The 3 Things High School Freshmen can do to Prepare for College

By: Caroline Koppelman

We know freshmen year sounds too early to begin the college process. You (or your child) just finished middle school, you’ve just started high school, and already it’s overwhelming. There’s no time for adjusting because you’re thrown right in and the prospect of taking on more than you’re already doing seems unreasonable. We hear you. But, there are small things you can (and should!) do during 9th grade. Remember that the college process is a marathon, not a sprint, and colleges will look at what you did 9th grade, even if it’s not weighted as heavily as what you do your junior year. This doesn’t mean you have to cure cancer or start a sustainable agriculture program, but you do have to fill your time with something. 

Discover Your Interests  
We think freshmen year is the best time to join all the clubs that interest you. You should view it as your first plate at a buffet. You don’t know exactly what you want, so you try out a little of everything. After you’ve tried and you understand what each thing is, you can go back and get bigger portions. 

Take home point: diversify. Try out any club that calls to you. Sophomore and junior year will be the time to increase your participation and get leadership roles, but freshmen year is the time to just test it out. If you’re unsure of which clubs to join, we recommend one club that builds off of an academic interest, one community-based club, and a sport (if you’re inclined). We also recommend taking classes outside of school in subjects that aren’t available, particularly if you’re interested in STEM areas most schools don’t offer.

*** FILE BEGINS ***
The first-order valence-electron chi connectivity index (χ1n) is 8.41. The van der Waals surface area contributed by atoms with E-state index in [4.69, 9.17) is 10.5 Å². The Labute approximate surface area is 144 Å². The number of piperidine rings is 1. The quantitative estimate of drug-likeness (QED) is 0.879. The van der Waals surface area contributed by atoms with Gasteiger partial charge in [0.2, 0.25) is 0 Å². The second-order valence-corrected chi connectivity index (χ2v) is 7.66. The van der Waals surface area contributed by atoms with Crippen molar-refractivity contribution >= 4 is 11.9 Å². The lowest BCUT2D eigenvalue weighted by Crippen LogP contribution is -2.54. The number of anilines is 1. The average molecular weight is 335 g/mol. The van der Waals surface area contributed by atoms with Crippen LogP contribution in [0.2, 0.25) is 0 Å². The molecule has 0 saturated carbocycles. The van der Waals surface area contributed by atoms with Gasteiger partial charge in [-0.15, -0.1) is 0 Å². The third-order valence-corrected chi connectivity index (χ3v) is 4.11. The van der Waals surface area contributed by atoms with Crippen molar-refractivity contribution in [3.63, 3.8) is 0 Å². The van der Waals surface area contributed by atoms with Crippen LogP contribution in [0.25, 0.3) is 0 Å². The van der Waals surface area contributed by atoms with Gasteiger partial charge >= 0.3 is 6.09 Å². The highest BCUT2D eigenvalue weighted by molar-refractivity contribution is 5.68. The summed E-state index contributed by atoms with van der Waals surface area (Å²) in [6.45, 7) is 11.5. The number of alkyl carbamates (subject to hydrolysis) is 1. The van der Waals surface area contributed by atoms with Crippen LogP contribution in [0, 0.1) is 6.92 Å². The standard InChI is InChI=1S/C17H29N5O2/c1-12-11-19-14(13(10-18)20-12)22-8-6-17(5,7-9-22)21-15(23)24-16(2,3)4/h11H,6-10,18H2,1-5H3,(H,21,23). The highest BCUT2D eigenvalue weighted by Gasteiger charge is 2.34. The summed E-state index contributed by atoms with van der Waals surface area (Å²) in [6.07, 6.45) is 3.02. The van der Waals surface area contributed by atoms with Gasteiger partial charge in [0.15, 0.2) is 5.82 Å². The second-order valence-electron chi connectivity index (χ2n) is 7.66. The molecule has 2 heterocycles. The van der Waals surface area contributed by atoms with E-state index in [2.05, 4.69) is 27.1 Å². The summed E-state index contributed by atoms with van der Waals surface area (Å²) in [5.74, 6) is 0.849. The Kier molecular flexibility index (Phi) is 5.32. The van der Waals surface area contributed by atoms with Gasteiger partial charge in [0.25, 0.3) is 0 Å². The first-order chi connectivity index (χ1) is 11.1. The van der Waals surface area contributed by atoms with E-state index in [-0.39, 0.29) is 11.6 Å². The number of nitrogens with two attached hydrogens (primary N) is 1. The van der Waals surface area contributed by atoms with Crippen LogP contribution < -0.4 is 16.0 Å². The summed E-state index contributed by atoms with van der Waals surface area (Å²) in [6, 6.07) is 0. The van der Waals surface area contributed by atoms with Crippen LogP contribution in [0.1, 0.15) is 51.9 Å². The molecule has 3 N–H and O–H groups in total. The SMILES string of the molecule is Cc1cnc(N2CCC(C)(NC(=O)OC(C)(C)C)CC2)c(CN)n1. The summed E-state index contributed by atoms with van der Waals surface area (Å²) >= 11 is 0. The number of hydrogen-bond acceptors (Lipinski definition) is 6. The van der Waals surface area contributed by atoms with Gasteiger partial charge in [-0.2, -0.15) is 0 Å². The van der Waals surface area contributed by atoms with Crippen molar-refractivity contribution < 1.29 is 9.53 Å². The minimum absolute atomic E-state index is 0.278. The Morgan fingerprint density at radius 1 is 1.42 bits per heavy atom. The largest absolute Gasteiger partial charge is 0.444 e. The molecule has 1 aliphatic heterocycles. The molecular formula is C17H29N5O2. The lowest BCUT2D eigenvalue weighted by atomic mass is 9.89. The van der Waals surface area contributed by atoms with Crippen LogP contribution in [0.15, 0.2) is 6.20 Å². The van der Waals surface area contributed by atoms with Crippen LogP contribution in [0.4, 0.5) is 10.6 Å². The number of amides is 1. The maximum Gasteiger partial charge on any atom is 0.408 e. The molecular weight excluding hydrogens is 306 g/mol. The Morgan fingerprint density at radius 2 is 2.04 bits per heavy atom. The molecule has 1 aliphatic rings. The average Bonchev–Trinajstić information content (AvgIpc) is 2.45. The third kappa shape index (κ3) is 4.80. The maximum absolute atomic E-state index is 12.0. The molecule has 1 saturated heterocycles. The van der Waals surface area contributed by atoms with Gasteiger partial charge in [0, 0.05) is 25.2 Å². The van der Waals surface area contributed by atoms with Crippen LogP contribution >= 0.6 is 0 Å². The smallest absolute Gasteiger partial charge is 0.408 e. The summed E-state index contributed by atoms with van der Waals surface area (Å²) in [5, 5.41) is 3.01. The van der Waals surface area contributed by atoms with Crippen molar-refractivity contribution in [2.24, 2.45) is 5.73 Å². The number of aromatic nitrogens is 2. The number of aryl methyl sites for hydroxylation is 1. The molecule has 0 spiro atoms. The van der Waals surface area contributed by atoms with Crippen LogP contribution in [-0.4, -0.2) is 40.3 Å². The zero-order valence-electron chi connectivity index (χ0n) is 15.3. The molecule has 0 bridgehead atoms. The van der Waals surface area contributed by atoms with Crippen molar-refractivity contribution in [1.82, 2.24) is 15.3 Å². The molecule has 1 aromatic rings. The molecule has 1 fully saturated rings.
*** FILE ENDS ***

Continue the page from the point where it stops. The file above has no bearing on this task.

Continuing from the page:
Every year it seems that another college is asking students to list the books they read for fun. Many students who don’t read outside of English class because they’re “too busy” get to their Stanford or Columbia application and draw a blank. Freshmen year is the best time to get into the habit of reading. And you don’t want to read just anything. We suggest starting with a book in one of the following categories: 

  1. Books you wouldn’t be assigned in school 
  2. New fiction that hasn’t been incorporated into curriculums yet that show your interest in the world of literature
  3. Books that expand on an interest you’re exploring through an extracurricular activity 
  4. Books about social justice issues  
  5. Biographies of people you inspire you 

Take an SAT2 
Most colleges you apply to will require two to three SAT2 subject tests. There’s no reason to wait to take these tests. If you can get one out of the way your freshman year, you’ll be in a much better position. 

This may seem like quite a bit but spread over the course of your freshman (and maybe sophomore) years, it’s quite manageable. Not only will this help in the college process, but it will make you a better, more well-rounded person.